CH: Pour les Auras je travaille la couleur avec Photoshop, c'est donc un traitement numérique. Techniquement il s'agit d'un tirage dont je trasfère les pigments sur un autre support, en l'occurrence du papier aquarelle. Avec ce procédé assez aléatoir aussi il peut avoir de <défauts> et c'est ce qui m'interesse a y beaucoup d'imperfections et c'est pour ça que m'interesse. Ce n'est pas un tirage qui sort diréctemente d'une imprimante et les relatives imperfections qu'on obtient partecipent à la vie des visages qui sont proposés.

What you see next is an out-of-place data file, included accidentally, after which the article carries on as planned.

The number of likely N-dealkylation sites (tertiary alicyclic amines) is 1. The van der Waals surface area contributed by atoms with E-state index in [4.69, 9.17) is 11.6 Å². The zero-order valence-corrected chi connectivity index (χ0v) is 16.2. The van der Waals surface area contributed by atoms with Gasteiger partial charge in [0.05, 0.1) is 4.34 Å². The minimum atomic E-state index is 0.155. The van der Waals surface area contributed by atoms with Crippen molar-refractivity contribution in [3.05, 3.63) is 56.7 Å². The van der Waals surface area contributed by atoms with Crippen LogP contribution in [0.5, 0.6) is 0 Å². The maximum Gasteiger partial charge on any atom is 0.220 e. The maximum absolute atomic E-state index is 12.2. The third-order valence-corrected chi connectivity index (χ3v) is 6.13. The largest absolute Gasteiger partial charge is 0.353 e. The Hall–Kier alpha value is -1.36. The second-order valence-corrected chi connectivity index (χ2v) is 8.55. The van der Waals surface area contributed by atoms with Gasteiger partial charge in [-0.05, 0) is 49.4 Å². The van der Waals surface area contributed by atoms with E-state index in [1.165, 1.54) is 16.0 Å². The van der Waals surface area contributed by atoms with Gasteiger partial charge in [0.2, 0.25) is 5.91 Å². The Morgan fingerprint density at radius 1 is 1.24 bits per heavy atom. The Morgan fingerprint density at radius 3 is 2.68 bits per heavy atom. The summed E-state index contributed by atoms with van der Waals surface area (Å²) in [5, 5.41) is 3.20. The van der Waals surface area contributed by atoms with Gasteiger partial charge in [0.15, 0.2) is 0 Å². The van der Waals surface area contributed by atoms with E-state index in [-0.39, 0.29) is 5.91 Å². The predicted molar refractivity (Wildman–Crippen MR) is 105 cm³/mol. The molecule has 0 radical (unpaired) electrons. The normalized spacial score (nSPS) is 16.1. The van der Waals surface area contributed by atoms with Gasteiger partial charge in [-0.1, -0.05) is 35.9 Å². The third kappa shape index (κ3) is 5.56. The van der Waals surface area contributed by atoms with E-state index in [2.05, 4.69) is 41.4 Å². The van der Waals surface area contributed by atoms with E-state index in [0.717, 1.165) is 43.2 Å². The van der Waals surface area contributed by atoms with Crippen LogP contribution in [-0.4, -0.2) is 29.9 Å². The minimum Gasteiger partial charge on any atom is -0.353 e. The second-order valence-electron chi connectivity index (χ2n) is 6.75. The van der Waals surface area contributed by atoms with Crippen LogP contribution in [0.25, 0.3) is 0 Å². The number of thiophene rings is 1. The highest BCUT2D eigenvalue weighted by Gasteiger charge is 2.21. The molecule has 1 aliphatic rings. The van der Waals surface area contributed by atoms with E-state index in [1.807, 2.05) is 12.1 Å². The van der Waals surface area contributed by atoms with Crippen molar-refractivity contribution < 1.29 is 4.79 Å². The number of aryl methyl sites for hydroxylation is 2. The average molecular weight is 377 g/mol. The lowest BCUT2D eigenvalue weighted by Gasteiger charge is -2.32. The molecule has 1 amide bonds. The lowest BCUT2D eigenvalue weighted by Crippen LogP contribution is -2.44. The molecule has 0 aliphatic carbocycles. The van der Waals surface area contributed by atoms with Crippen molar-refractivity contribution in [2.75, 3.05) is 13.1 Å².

TG: Est-ce que la couleur est la seule difference entre les deux séries? Ou même les soujets?

CH: C'est surtout le temps qui est passé depuis 2009. Cela correspond à une évolution personnelle avec le besoin qui s'est fait sentir de travailler avec la couler. J'ai beaucoup tâtonné pour trouver la façon de la faire intervenir dans mon travail mais aujourd'hui je le révendique enfin! Les Auras ne sont pas forcément plus <légérs> que les Icônes Cathodiques, mais Ia couleur est là!

Tous les droits sont réservé